Autoscale enables the magnitude scale and range to be set automatically, which can make it easier
to keep the signal visible in the plot. Sometimes, when a measurement doesn't appear as
expected, setting Autoscale to Auto can solve the problem. When autoscale is off, the vertical
scale of the plot can be manually adjusted by a two-finger pinch gesture within the axis label
region of the plot. The range can be adjusted by a single-finger slide gesture within the axis
Three scale types are available for viewing spectral magnitude data: Linear, Logarithmic, and
dB. The desired scale type is determined by the selection of this control and represented using
color in the spectrogram.
Tap on Magnitude Scale to select a vertical scale for the plot in standard units per division.
Autoscale will be turned off. If the
Vertical Axis option is set to dB, changing the Magnitude Scale will switch it to Lin.
dB Magnitude Scale
Tap on dB Magnitude Scale to select a vertical scale for the plot in dB per division.
Autoscale will be turned off. If the
Vertical Axis option is switched to Lin or Log, changing the dB Magnitude Scale will switch it to dB.
Two frequency scale types are available for viewing spectra: Linear and
Logarithmic. The desired scale type is determined by the selection of this control.
This segmented control lets you choose whether to display frequencies in Hz or cpm (cycles per
Show Color Scale
By default, a vertical color scale is displayed to the right of the spectrogram plot to help
provide a proper visual interpretation of spectrogram data. This option allows the color scale
to be hidden. When the color scale is visible, manual adjustments to the spectrogram's magnitude
scale can be madeusing a two-finger pinch gesture, or single finger slide, within the color
scale's label region (as long as Autoscale is turned off).
Draw Grid (2D)
By default, a grid is drawn over the 2D spectrogram to assist with visual identification of time
and frequency within the plot. This option allows the grid to be switched off.
This switch enables frequency data to be smoothed into fractional octave bands. Lower
frequencies, below the point at which each fractional octave band includes at least one FFT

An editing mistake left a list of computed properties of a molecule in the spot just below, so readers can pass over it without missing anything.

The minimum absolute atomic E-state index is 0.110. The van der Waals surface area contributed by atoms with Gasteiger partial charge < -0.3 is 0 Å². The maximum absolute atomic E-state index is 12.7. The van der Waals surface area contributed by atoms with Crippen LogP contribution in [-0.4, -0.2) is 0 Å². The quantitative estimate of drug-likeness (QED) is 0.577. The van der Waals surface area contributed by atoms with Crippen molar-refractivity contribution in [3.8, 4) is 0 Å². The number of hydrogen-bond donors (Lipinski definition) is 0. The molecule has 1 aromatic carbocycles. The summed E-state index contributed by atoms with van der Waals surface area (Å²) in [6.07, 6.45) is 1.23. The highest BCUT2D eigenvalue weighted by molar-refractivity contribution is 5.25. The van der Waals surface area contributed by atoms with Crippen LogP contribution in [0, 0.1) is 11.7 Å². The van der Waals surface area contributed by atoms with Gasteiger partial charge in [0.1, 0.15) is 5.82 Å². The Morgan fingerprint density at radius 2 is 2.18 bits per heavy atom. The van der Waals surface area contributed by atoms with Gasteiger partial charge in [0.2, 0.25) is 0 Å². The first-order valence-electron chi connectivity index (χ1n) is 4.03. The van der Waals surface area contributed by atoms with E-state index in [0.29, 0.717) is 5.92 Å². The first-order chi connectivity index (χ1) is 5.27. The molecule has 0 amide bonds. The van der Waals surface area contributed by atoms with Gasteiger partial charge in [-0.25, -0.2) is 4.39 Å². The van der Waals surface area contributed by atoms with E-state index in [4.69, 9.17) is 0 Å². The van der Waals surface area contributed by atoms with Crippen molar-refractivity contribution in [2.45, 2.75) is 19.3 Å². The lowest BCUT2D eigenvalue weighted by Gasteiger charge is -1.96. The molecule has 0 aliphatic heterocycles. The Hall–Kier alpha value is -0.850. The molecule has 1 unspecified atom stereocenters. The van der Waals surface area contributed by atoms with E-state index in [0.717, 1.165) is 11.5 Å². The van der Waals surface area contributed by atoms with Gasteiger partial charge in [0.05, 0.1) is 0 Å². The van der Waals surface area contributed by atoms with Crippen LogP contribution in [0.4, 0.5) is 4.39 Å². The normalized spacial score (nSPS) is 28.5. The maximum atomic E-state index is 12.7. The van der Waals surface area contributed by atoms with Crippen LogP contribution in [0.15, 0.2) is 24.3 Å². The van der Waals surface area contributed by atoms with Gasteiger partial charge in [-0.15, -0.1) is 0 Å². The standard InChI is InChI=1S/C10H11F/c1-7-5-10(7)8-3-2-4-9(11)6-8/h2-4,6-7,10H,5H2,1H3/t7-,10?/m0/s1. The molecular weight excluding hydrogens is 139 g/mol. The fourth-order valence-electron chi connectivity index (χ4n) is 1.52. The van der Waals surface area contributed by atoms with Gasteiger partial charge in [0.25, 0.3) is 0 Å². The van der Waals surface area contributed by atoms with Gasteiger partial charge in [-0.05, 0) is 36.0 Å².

frequency bin, are kept, but not smoothed. Since the full narrowband spectrogram can be very
taxing or even overwhelming for the CPU of an iOS device, smoothing is automatically enabled for
sample rates of several kHz or more when the spectrogram starts running.
Use this segmented control to select the fractional octave bandwidth of the spectral smoothing.
Use this segmented control to select the type of spectral smoothing that will be applied.
Avg smoothing will simply compute the mean magnitude in each fractional octave frequency
Max smoothing (selected by default and generally recommended) will pick the highest
magnitude within each fractional octave frequency band.
In general, Max smoothing works better when peaks are present in the spectrum. Avg
smoothing may be suitable when individual spectral peaks are not important.
The cursor may be configured to automatically move to desired magnitude peaks within the
spectrogram. Peaks can be automatically selected either in time for the current frequency, or in
frequency for the current time. Selecting Both will cause the cursor to move to the highest
value within the entire spectrogram.
Select between 2D and 3D plotting. In 3D mode, the plot can be rotated in 3 dimensions using a
typical "trackball" approach, just by sliding a single finger on the screen. 3D mode also offers
the following additional plotting options.
Draw 3D Axes
Grid planes for each axis (magnitude vs. frequency, magnitude vs. time, and frequency vs. time)
are drawn at the bounds of the 3D plotting region. These grids may be turned off with this
By default, the 3D spectrogram is drawn as a surface and magnitude values are represented by
both position and color. The surface can be turned off, which allows data to be drawn only as a
mesh (see below) or for the frequency and time slices associated with the current cursor
position to be easily seen.
The 3D spectrogram data can be seen as a solid-colored mesh (the mesh draws nothing between its
lines or points). The mesh can be overlaid on the surface or drawn alone (by turning the surface
off and the mesh on).
The mesh can be drawn as lines in time, lines in frequency, or lines across both time and
frequency. It can alternatively be drawn as a series of dots, each one representing a single
spectrogram data point.
*In SignalScope X, most tools and some features are available only via subscription (subscriptions can be purchased within SignalScope X).
*SignalScope Basic only includes tools and features found in the Basic Tool Set.
*SignalScope Advanced only includes tools and features found in the Basic and Advanced Tool Sets.
*Minor differences exist in the user interface when running on macOS, iPadOS, or iOS.